The Golden Age of Venice
Early Music Now's concert Saturday features a premier viol consort, Parthenia, performing works of Renaissance Venice.
Early Music Now opens its 35th anniversary season on Saturday, November 13, presenting New York’s premier viol consort, Parthenia, with guest soprano Sherezade Panthaki. The evening’s program, “Italia Mia: Music of Renaissance Venice,” will transport the audience to 16th century Venice, where a fertile environment for the arts supported highly-skilled performers, composers, instrument builders and music publishers.
The viol (“viola da gamba” in Italian) is a fretted string instrument that likely originated as the “bowed guitar” in 15th century Spain. Viols generally have six strings and are tuned in intervals of a fourth, except for the major third that separates the two middle strings. Players hold the instrument against or between their knees and play with a bow held with an underhand grip. Parthenia’s members, Rosamund Morley, Lawrence Lipnik, Beverly Au, and Lisa Terry, play treble, tenor, and bass viols, the three main members of the viol family.
Viola da gamba music flourished in 16th century Italy, noted Parthenia performer and program director Rosamund Morley. A confluence of factors nurtured the popularity of the viol: the presence in Venice of many wealthy patrons of the arts, the community of foreigners who shared musical innovation from their homelands, and the growth of confraternities called Scoule Grande that employed artists and musicians. Venice also was the site of Europe’s most advanced music publishers. That industry attracted composers from throughout the continent who came to supervise the publication of their work. Such trips by composers helped to spread Venetian musical styles everywhere in Europe.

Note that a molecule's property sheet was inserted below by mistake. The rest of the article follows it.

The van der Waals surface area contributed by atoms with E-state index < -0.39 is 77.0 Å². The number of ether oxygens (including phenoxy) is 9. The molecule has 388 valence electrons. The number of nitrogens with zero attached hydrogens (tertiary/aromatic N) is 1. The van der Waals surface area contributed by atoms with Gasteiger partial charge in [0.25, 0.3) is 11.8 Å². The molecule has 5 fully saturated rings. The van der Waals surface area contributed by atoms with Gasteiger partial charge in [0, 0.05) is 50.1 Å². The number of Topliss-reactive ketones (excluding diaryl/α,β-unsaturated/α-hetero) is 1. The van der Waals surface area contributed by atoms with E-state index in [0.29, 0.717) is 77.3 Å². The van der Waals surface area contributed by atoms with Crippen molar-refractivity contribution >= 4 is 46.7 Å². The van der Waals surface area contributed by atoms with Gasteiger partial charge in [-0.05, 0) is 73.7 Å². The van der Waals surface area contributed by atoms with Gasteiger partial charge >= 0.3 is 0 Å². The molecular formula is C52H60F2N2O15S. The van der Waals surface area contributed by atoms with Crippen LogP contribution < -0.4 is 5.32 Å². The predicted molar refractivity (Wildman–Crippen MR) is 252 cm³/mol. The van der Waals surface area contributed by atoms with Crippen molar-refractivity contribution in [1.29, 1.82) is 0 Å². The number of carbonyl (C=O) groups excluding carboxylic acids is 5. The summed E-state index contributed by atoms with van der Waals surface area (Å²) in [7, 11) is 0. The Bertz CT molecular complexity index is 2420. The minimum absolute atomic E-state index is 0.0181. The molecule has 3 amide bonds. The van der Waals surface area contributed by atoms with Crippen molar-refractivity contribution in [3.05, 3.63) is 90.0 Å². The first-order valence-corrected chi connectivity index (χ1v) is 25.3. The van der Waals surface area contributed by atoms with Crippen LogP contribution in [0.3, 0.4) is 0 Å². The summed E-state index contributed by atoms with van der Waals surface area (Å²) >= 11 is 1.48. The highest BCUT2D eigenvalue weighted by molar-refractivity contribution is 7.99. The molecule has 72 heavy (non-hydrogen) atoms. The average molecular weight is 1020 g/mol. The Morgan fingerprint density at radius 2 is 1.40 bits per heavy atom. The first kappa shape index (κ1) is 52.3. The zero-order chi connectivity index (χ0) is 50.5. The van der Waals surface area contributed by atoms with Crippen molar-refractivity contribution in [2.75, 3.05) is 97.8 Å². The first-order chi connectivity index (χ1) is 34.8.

Saturday evening’s performance includes secular and sacred canzonas, dances, madrigals, and motets composed for solo and ensemble viol and voice, including pieces written by well-known composers such as Andrea and Giovanni Gabrielli and Claudio Monteverdi as well as others who, according to Morley, deserve greater recognition. Soprano Panthaki will join in the performance of six pieces, including Italia Mia, which closes the program. Morley describes the text, written by Francesco Petrarca (Petrarch) two centuries before Philippe Verdelot composed the setting, as “an exquisite madrigal… begging for peace and harmony.”
Saturday’s concert begins at 5 p.m. at St. Paul’s Episcopal Church, 914 E. Knapp St., an intimate venue that supports Parthenia’s performance with historical accuracy and no amplification. Tickets may be purchased at the door, subject to availability, at the EMN website, and by phone at 414-225-3113. Online and phone sales end at noon Friday. EMN requires proof of vaccination against COVID-19, or proof of a negative test within 72 hours, accompanied by a valid ID, before entering the church. In addition, all patrons, staff, and volunteers must wear a mask fully covering nose and mouth throughout the performance space.
The next EMN event, on December 14, features a group of 28 musicians led by the vocalists and instrumentalists of The Newberry Consort. The performance will showcase the Christmas traditions of 17th century Mexico.
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